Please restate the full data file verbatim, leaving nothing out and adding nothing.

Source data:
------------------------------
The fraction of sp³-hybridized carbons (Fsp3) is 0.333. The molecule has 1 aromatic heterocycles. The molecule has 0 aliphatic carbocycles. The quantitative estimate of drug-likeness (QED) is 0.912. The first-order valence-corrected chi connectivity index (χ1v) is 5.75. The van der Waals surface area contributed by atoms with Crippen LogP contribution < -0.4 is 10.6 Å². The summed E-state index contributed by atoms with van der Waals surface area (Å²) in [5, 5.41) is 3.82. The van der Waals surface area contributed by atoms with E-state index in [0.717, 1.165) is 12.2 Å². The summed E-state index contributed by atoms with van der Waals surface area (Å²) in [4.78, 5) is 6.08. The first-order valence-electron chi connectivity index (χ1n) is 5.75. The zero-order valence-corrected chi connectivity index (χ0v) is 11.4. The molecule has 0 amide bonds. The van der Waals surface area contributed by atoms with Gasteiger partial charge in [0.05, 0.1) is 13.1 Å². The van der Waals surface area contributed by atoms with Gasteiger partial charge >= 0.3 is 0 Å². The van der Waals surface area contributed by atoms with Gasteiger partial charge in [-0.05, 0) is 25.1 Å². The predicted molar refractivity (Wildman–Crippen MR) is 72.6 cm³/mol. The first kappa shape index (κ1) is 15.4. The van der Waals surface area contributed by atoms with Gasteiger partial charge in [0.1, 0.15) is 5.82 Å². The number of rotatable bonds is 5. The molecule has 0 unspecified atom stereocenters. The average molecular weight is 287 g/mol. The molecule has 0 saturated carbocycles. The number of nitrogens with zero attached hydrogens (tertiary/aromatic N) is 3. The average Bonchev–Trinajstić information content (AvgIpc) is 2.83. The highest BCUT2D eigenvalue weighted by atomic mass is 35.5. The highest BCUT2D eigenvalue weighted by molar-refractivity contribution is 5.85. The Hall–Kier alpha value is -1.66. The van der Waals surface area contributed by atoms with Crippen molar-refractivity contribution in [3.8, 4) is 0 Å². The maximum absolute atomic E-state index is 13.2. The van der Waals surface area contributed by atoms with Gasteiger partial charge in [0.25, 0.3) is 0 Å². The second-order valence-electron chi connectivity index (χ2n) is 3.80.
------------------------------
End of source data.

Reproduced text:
The fraction of sp³-hybridized carbons (Fsp3) is 0.333. The molecule has 1 aromatic heterocycles. The molecule has 0 aliphatic carbocycles. The quantitative estimate of drug-likeness (QED) is 0.912. The first-order valence-corrected chi connectivity index (χ1v) is 5.75. The van der Waals surface area contributed by atoms with Crippen LogP contribution < -0.4 is 10.6 Å². The summed E-state index contributed by atoms with van der Waals surface area (Å²) in [5, 5.41) is 3.82. The van der Waals surface area contributed by atoms with E-state index in [0.717, 1.165) is 12.2 Å². The summed E-state index contributed by atoms with van der Waals surface area (Å²) in [4.78, 5) is 6.08. The first-order valence-electron chi connectivity index (χ1n) is 5.75. The zero-order valence-corrected chi connectivity index (χ0v) is 11.4. The molecule has 0 amide bonds. The van der Waals surface area contributed by atoms with Gasteiger partial charge in [0.05, 0.1) is 13.1 Å². The van der Waals surface area contributed by atoms with Gasteiger partial charge >= 0.3 is 0 Å². The van der Waals surface area contributed by atoms with Gasteiger partial charge in [-0.05, 0) is 25.1 Å². The predicted molar refractivity (Wildman–Crippen MR) is 72.6 cm³/mol. The first kappa shape index (κ1) is 15.4. The van der Waals surface area contributed by atoms with Gasteiger partial charge in [0.1, 0.15) is 5.82 Å². The number of rotatable bonds is 5. The molecule has 0 unspecified atom stereocenters. The average molecular weight is 287 g/mol. The molecule has 0 saturated carbocycles. The number of nitrogens with zero attached hydrogens (tertiary/aromatic N) is 3. The average Bonchev–Trinajstić information content (AvgIpc) is 2.83. The highest BCUT2D eigenvalue weighted by atomic mass is 35.5. The highest BCUT2D eigenvalue weighted by molar-refractivity contribution is 5.85. The Hall–Kier alpha value is -1.66. The van der Waals surface area contributed by atoms with Crippen molar-refractivity contribution in [3.8, 4) is 0 Å². The maximum absolute atomic E-state index is 13.2. The van der Waals surface area contributed by atoms with Gasteiger partial charge in [0.25, 0.3) is 0 Å². The second-order valence-electron chi connectivity index (χ2n) is 3.80.